ALBANY — Gov. Andrew M. Cuomo on Tuesday proposed a “red-flag bill” that would empower teachers and other school officials to ask a judge to block access to guns by students suspected of being a danger to themselves or others.
Cuomo said the bill would be the first in the nation to provide an opportunity for a teacher to act on suspicions that students could be a danger to themselves or others. Under current law, Cuomo said a school official has no legal standing to petition a judge to remove or secure guns in the home of a student.
“The evidence suggests that, in many cases, the teacher already had suspicions about a student before an action happened,” Cuomo said. “Right now, teachers are basically powerless. . . . [The bill] gives them a vehicle to do something about it.”
Cuomo said the State Senate’s Republican majority rejected the idea during budget negotiations, from January through March. However, the Senate Judiciary Committee and the Democratic-led Assembly have already passed a red-flag bill — limited to family members, household members, police officers and prosecutors. The bill, co-sponsored by state Sen. Brian Kavanagh (D-Manhattan), would prevent a school-age child from purchasing or possessing a firearm under the “extreme risk protection orders” from judges.
A spokesman for the Republican majority didn’t immediately respond to a request for comment.
Cuomo’s bill would add school officials to that group. Currently, Cuomo said a judge may remove firearms from a person in connection with a criminal or family court proceeding.
At least six states — Rhode Island, Florida, Vermont, Delaware, Maryland and Vermont — have some form of “red-flag law,” according to the National Conference of State Legislatures, with dozens more states considering similar proposals.
Unlike proposals in the Republican-led Congress to arm teachers trained in firearms, Cuomo’s proposal has support from a major teachers union.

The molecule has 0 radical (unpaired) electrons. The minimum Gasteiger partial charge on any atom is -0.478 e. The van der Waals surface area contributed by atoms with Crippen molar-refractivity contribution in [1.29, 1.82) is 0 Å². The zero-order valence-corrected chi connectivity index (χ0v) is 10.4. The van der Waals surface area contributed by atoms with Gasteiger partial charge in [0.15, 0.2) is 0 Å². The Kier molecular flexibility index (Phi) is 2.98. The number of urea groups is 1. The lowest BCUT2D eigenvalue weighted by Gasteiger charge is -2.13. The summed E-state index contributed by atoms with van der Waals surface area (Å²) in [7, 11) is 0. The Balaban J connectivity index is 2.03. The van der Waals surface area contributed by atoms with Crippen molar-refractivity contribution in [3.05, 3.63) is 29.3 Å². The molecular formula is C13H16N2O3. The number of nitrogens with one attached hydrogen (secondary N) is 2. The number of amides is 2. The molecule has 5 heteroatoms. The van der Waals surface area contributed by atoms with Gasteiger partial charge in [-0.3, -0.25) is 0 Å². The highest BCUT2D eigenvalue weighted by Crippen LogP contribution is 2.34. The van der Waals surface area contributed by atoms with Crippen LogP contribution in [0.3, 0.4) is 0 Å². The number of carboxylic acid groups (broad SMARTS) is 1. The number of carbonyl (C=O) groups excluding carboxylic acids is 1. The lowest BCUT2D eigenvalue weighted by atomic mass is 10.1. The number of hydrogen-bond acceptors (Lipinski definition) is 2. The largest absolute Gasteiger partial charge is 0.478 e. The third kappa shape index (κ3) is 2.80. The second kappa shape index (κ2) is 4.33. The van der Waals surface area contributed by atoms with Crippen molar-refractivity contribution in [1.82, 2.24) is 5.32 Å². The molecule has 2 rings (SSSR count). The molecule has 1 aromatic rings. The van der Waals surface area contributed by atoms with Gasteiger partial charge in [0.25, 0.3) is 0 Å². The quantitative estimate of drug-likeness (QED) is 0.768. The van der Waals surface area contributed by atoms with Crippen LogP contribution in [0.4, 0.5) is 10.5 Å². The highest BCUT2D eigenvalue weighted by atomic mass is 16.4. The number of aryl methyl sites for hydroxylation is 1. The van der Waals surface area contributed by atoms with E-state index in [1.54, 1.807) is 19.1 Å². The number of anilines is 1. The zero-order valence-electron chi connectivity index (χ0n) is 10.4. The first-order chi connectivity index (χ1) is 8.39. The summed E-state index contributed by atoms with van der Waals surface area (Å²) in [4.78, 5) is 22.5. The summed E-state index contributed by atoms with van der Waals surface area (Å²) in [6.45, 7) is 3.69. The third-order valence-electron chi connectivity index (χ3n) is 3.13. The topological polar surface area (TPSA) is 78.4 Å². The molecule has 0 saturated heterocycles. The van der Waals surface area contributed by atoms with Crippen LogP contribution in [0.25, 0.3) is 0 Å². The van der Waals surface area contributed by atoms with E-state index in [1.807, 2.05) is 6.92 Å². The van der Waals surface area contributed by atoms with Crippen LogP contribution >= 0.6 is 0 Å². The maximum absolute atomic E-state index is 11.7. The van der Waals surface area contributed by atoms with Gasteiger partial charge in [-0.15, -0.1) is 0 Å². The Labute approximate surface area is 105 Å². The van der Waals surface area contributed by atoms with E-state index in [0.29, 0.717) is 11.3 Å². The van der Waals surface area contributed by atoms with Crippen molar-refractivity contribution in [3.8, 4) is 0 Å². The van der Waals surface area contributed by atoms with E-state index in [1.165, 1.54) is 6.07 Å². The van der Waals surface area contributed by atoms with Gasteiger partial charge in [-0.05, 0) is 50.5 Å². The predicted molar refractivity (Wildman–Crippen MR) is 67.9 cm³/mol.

“We have to make sure our schools are not fortresses,” said Randi Weingarten, president of the American Federation of Teachers. “Anyone who understands schools understands the insanity of arming teachers. It may create an illusion of safety, but in reality it will make schools more dangerous.”
Cuomo acknowledged that with just 10 scheduled days left in the legislative session, it’s unlikely his bill could pass. But he said he hopes to at least inform voters of those who oppose his measure when they go to the polls in the fall legislative elections. Cuomo also is running for re-election.
Ron Avi Astor, a professor at the University of Southern California’s school of education who has studied school shootings, said the additional route to report concerns is “probably a good thing and may save lives . . . but right now we’re kind of like, ‘Let’s figure out who the next shooter is.’
“If you want to prevent this on a mass scale, you really want to start much, much earlier in the process,” he said. He said researchers nationwide are urging politicians to “soften schools, not harden them,” by creating closer and more productive relationships with students, so that fear, anxiety and violence can be talked about.
“Students have lot of intel,” he said, noting that a California study found 20 to 30 percent of students had seen weapons on campus. “They know about the rumblings long before the earthquakes.”